ASX 200

Reece delivers strong revenue growth despite challenging conditions

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By Colin Hay - 
Reece Group ASX REH revenue 2024

Trade equipment specialist Reece (ASX: REH) has returned solid financial results for the half-year ended 31 December 2023 (HY24) with good growth in sales and earnings.

Reece’s sales revenue climbed 2.5% to $4,537 million, while the company’s earnings before interest, taxes, depreciation and amortisation (EBITDA) jumped 8% to $526m and earnings before interest and taxes (EBIT) climbed 5% to $526m.

The positive performance saw Reece’s board agree to pay an interim dividend of 8 cents per share, fully franked.

“We delivered a very solid HY24 result, underpinned by our resilient business model and strong ongoing execution by our team,” group chief executive officer Peter Wilson said.

“The team has focused on strong execution of the fundamentals to continue delivering our customer promise, which is the driver of our success as a business.”

“As we look ahead to the second half, we expect subdued demand across our business with a softening in the environment in Australia and New Zealand.”

“We take a long-term view and will continue to invest to build a stronger business and deliver on our 2030 vision of being our trade’s most valuable partner.”

Demand and macro headwinds

Mr Wilson said Reece delivered a solid result despite a subdued demand setting and macro environment in the first half of FY24.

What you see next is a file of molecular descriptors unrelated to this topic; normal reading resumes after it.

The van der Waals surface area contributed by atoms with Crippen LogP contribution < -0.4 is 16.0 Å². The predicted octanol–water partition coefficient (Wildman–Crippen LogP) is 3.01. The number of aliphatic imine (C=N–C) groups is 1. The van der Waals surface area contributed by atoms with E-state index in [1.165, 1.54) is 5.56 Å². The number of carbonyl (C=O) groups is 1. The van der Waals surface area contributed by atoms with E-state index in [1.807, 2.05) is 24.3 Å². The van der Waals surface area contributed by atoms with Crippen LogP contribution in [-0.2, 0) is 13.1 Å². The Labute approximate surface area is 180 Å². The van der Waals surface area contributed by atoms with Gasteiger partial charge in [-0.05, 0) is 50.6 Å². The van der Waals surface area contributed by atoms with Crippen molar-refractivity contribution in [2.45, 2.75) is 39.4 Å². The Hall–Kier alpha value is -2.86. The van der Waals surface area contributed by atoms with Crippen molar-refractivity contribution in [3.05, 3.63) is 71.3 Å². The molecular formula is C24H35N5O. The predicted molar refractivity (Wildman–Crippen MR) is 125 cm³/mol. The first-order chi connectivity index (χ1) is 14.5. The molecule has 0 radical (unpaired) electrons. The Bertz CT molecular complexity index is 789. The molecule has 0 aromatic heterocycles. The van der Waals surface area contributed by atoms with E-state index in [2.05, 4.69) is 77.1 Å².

Group costs increased by 5% for the half, principally driven by higher employee expenses and an increase in depreciation and amortisation from recent investments in the network and digital capabilities.

Reece maintained a strong balance sheet with net debt down to $610m from $725m in FY23.

The strength of Reece’s balance sheet helped it complete an unsecured note issuance of approximately $460m in the US private placement market during the half year.

Mr Wilson said this will help Reece diversify its capital sources, reduce variable interest rate exposure and extend its debt maturity profile.

The company’s return on capital employed during the half increased to 16.1%.

Local strength

With moderating inflation issues and supported by an ongoing backlog of activity, Reece’s sales revenue in the Australia and New Zealand region increased 2% to $1,972m.

Mr Wilson said the company maintained its focus in the region on operational excellence and disciplined cost management following a period of significant growth.

“In particular, our focus on ‘brilliant fundamentals’ in core skill sets like selling and trading [was] refreshed and embedded across all facets of the business.”

“We also continued to optimise the network to ensure delivery of the Reece customer promise, with five branches relocated, six refurbished, one closed and one new branch opened during the period.”

At the end of the half, there was a total of 655 branches across Australia and New Zealand.

US operations flat

Driven by a subdued trading environment and modest deflation for the half, Reece’s US region returned flat sales revenue at around $2.6m.

“In the US, we continue to focus on uplifting all aspects of the business and building scale,” Mr Wilson said.

“During the half, nine new branches were opened, bringing the total branch network to 240 stores.”

“The Reece brand rollout continued, with 62 branches now trading as Reece across six states.”

“We also continued our focus on training and developing our team and building a strong employee value proposition in the US.”